As world editors were agreeing a motion censuring countries including the UK on press freedom issues, federal police were raiding the home of an Australian journalist who disclosed new plans to snoop on the public.
News Corp said the AFP raid this morning on (Sydney) Sunday Telegraph political editor Annika Smethurst would "chill public interest reporting".
The "outrageous and heavy handed" raid followed a story in April last year which said new espionage powers were being considered by defence and home affairs ministries which would allow the Australian Signals Directorate to monitor Australian citizens. "This raid demonstrates a dangerous act of intimidation towards those committed to telling uncomfortable truths," said a spokesperson. The raid was outrageous and heavy handed.
Yesterday in Glasgow - where it had been holding its annual World News Media Congress - the board of WAN-Ifra called on the UK government to address "critical press freedom challenges" which it says threaten UK media and risk undermining recent international efforts to prioritise media freedom.
It deplored the killing on April 18 of journalist Lyra McKee, a death which had already been referred to by UK foreign minister Jeremy Hunt when he addressed the congress on Saturday. In one of six press freedom resolutions, it urged Norther Ireland police to "vigorously pursue its investigation until her killer is identified and brought to justice".
It also expressed "deep concern" at the 2018 arrest of journalists Trevor Birney and Barry McCaffrey in connection with their documentary 'No Stone Unturned' investigating the murder of six men by suspected loyalist paramilitary gunmen in Northern Ireland in 1994, and to "make good on its commitment to repeal Section 40 of the Crime and Courts Act 2013, introduced in the wake of the Leveson Inquiry, which would force publishers not signed up to an approved press regulator to pay the claimant's litigation costs as well as its own, even when the title's journalism has been vindicated by the court.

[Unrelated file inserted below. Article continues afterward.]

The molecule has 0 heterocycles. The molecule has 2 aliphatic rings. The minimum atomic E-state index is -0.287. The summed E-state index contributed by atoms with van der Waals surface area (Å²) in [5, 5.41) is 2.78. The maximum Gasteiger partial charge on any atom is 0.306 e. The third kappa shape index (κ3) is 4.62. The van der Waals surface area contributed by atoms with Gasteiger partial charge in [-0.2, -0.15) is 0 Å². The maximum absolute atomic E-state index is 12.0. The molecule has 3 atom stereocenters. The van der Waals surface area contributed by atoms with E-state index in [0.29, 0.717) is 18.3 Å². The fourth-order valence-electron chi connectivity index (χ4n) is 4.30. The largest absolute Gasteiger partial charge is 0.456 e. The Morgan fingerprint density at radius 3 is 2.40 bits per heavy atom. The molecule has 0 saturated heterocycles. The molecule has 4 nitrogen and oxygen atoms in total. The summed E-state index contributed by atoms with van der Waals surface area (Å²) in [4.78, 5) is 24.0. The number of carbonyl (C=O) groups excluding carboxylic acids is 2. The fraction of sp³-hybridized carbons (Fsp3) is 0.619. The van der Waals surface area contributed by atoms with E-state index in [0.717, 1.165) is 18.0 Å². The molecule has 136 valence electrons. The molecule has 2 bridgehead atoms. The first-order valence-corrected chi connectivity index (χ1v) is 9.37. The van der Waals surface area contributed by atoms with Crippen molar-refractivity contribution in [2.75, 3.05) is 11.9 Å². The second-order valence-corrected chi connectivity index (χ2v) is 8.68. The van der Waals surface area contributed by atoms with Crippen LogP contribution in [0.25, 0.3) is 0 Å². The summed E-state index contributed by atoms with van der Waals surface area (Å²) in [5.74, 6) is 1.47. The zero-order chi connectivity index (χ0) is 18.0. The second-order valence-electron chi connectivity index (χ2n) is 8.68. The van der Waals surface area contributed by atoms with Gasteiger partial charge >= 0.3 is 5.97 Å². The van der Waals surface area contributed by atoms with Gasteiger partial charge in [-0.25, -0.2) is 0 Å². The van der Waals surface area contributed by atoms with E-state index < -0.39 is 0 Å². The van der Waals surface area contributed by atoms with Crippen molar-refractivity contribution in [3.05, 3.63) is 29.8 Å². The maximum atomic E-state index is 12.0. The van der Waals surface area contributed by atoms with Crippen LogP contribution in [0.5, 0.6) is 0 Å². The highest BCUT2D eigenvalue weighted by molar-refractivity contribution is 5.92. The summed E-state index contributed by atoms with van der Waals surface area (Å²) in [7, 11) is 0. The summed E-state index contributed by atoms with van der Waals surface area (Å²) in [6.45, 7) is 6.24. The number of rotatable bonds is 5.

The board added support for an exemption from new controls proposed by the Online Harms White Paper, and reform of defamation laws in Northern Ireland and Scotland.
It also passed resolutions calling on global solidarity for media facing extreme challenges in Brazil, Mexico, Mozambique, Rwanda, Tanzania, Venezuela and Nicaragua, calling on new leaders and their administrations in Brazil and Mexico to take "urgent, resolute action to end the cycle of violence that continues to target journalism" and make decisive steps in prioritising the safety and security of journalists
In Mozambique, the board condemned a spate of "arbitrary arrests and attacks" on independent media, notably what it says has been a systematic campaign by authorities to muzzle the press by limiting the ability of local and foreign journalists to report on the insurgency in the coastal province of Cabo Delgado.
In Rwanda, it denounced stifling of critical voices "through a combination of brazen and covert tactics of censorship", and in Tanzania, it denounced "a systematic campaign by the government to attack and intimidate the press as a means of preventing critical and opposition voices, as well as controlling information available to the Tanzanian public". In Venezuela and Nicaragua, the board called for the authorities to end a cycle of censorship that targetted journalism in both countries and commit to guaranteeing the free-flow of information to citizens.
• A second AFP raid - this time on the ABC offices in Sydney - was not linked to that on News Corp, although both related to "separate allegations of publishing classified material, contrary to provisions of the Crimes Act 1914," the group said.
ABC head of investigations John Lyons said the search warrant authorized the AFP to "copy, delete or alter" material from the public broadcaster's computers. "All Australians, please think about that," he tweeted.
The raid relates to a 7.30 Report story published in July 2017 in which an Afghan veteran spoke out against a "disturbing culture of recklessness" he said emerged among an influential minority of Australian Special forces in Afghanistan.
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